Alphabet’s YouTube is in talks with some of India’s biggest production houses, television channels and studios, including Yash Raj Films, Shemaroo, Zee and Sony, and a large number of south Indian studios, to bring exclusive content for its Indian viewers.
“Some may bundle the content for YouTube-first, and then for television, some may tweak it for YouTube… There are 100-150 web series,” said Ajay Vidyasagar, Asia-Pacific regional director at YouTube.
In America, its home country, YouTube is facing competition from Netflix, the Californian entertainment company, and rival Amazon Prime. India, too, is not an exception.
In India, content upload grew 60% in 2016, against the previous year, while overall hours of content grew 10% to 12%. Globally, YouTube added 400 hours of content every minute to its platform last year.
Time spent on YouTube viewing in India went up 90%, compared to 2015 (the figure was 80% in 2015), and on mobile it was even higher – up 135% (110% in 2015).
But competition is knocking on YouTube’s doors -- Amazon has signed a deal with Dharma Productions for exclusive content, and there are more in the pipeline. What’s more, it will offer free, unlimited content to its Prime members. Netflix also, is closing in.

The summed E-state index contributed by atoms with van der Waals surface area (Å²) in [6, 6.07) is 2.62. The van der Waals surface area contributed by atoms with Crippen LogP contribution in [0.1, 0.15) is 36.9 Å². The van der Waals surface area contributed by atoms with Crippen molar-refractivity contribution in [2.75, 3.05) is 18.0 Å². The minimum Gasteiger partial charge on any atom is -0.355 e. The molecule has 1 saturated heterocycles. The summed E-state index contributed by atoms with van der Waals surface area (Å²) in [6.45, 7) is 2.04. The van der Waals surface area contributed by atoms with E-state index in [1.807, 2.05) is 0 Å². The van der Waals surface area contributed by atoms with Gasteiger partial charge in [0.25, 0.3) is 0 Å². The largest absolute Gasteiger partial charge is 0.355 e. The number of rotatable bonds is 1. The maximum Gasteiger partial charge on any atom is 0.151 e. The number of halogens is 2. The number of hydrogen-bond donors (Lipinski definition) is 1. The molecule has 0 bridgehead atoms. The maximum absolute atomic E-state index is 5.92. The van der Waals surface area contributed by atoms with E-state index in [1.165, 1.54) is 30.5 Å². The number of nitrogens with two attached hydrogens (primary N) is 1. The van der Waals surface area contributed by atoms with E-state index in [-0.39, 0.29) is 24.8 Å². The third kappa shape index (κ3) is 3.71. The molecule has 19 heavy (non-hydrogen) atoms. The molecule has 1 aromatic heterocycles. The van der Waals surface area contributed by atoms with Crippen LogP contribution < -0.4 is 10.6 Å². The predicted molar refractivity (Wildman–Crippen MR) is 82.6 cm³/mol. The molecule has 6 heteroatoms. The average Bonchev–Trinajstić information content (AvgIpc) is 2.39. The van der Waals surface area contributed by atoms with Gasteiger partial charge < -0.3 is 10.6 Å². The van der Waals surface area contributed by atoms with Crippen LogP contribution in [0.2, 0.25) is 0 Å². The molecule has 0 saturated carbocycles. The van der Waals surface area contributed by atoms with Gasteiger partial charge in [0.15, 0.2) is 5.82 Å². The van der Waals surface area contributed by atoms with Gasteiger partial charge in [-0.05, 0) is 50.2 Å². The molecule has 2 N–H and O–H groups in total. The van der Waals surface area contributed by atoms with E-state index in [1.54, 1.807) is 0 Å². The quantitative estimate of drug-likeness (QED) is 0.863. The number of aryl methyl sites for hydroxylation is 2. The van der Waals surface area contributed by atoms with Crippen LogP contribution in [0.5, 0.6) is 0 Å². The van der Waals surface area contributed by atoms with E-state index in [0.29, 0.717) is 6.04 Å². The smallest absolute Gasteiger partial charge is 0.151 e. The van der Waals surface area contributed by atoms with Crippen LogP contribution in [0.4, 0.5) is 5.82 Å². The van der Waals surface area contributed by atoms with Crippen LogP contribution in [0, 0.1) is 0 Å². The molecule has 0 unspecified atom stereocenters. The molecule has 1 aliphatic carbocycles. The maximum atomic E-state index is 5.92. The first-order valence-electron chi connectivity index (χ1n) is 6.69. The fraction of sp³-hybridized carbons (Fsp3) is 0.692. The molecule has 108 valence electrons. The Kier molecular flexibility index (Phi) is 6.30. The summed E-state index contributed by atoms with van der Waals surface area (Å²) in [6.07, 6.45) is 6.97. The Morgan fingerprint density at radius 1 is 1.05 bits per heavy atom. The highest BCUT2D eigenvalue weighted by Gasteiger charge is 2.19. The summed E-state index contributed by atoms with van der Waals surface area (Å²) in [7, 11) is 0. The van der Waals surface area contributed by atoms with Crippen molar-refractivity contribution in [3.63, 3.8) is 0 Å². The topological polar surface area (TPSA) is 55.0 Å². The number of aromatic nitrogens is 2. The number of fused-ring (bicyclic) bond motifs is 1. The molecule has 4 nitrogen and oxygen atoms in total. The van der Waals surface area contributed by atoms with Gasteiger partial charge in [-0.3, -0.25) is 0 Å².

But Vidyasagar is not too worried. “Netflix is a high-value, low-volume business. Its reach is limited. They run a business where the content is created in one place and served across the world.”
Recently, Netflix launched its new show, The Crown, based on Queen Elizabeth-II, which cost $100 million, making it one of the most expensive shows on royalty.
But unlike Netflix, YouTube finds value in having large volume and diverse content catering to local needs.
“We are increasingly becoming a local player in every country – the default native video base is YouTube even in some small towns,” Vidyasagar said.
YouTube has already faced some backlash in India. Star World recently took its famous talk show, Koffee with Karan, hosted by Dharma Production owner Karan Johar, off YouTube, and began airing it on its own digital platform Hotstar.
”It did an extraordinary volume on YouTube… A few quarters down the line, they might look at the traffic,” Vidyasagar said.
However, as online video – a relatively small business in India – matures, people will look at different ways of monetisation. So YouTube is looking more at exclusive content. Some of the trending videos this year according to the company’s internal estimates were from YouTube creators, including All India Bakchod (AIB) and The Viral Fever (TVF).
In India, it will keep the business free, dependent on ad revenue. But it already has a Netflix-like subscription model in some countries. So, is it coming to India soon? “Not in the next few months,” Vidyasagar said.